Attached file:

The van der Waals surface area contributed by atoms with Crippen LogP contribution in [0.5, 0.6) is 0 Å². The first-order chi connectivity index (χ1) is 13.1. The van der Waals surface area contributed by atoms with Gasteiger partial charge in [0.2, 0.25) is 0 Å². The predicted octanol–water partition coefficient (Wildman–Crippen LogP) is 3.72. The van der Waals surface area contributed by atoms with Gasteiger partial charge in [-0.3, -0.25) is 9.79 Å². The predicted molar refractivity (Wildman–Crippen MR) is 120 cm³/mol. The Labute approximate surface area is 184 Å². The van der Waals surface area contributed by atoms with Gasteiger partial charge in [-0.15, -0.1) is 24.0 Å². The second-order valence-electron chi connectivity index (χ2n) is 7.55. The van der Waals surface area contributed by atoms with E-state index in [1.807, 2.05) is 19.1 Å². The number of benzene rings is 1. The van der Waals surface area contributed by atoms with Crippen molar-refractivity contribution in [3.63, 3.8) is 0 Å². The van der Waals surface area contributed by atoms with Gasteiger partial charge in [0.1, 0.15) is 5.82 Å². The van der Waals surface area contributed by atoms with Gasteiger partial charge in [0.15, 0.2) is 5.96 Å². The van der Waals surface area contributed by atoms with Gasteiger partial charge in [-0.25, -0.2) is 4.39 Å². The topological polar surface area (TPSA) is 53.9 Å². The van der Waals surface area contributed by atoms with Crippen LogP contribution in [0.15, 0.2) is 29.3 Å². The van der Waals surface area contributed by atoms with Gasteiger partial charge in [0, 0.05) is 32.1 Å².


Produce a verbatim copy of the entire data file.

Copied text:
The van der Waals surface area contributed by atoms with Crippen LogP contribution in [0.5, 0.6) is 0 Å². The first-order chi connectivity index (χ1) is 13.1. The van der Waals surface area contributed by atoms with Gasteiger partial charge in [0.2, 0.25) is 0 Å². The predicted octanol–water partition coefficient (Wildman–Crippen LogP) is 3.72. The van der Waals surface area contributed by atoms with Gasteiger partial charge in [-0.3, -0.25) is 9.79 Å². The predicted molar refractivity (Wildman–Crippen MR) is 120 cm³/mol. The Labute approximate surface area is 184 Å². The van der Waals surface area contributed by atoms with Gasteiger partial charge in [-0.15, -0.1) is 24.0 Å². The second-order valence-electron chi connectivity index (χ2n) is 7.55. The van der Waals surface area contributed by atoms with E-state index in [1.807, 2.05) is 19.1 Å². The number of benzene rings is 1. The van der Waals surface area contributed by atoms with Crippen molar-refractivity contribution in [3.63, 3.8) is 0 Å². The van der Waals surface area contributed by atoms with Gasteiger partial charge in [0.1, 0.15) is 5.82 Å². The van der Waals surface area contributed by atoms with Gasteiger partial charge in [0.15, 0.2) is 5.96 Å². The van der Waals surface area contributed by atoms with Gasteiger partial charge in [-0.25, -0.2) is 4.39 Å². The topological polar surface area (TPSA) is 53.9 Å². The van der Waals surface area contributed by atoms with Crippen LogP contribution in [0.15, 0.2) is 29.3 Å². The van der Waals surface area contributed by atoms with Gasteiger partial charge in [0, 0.05) is 32.1 Å².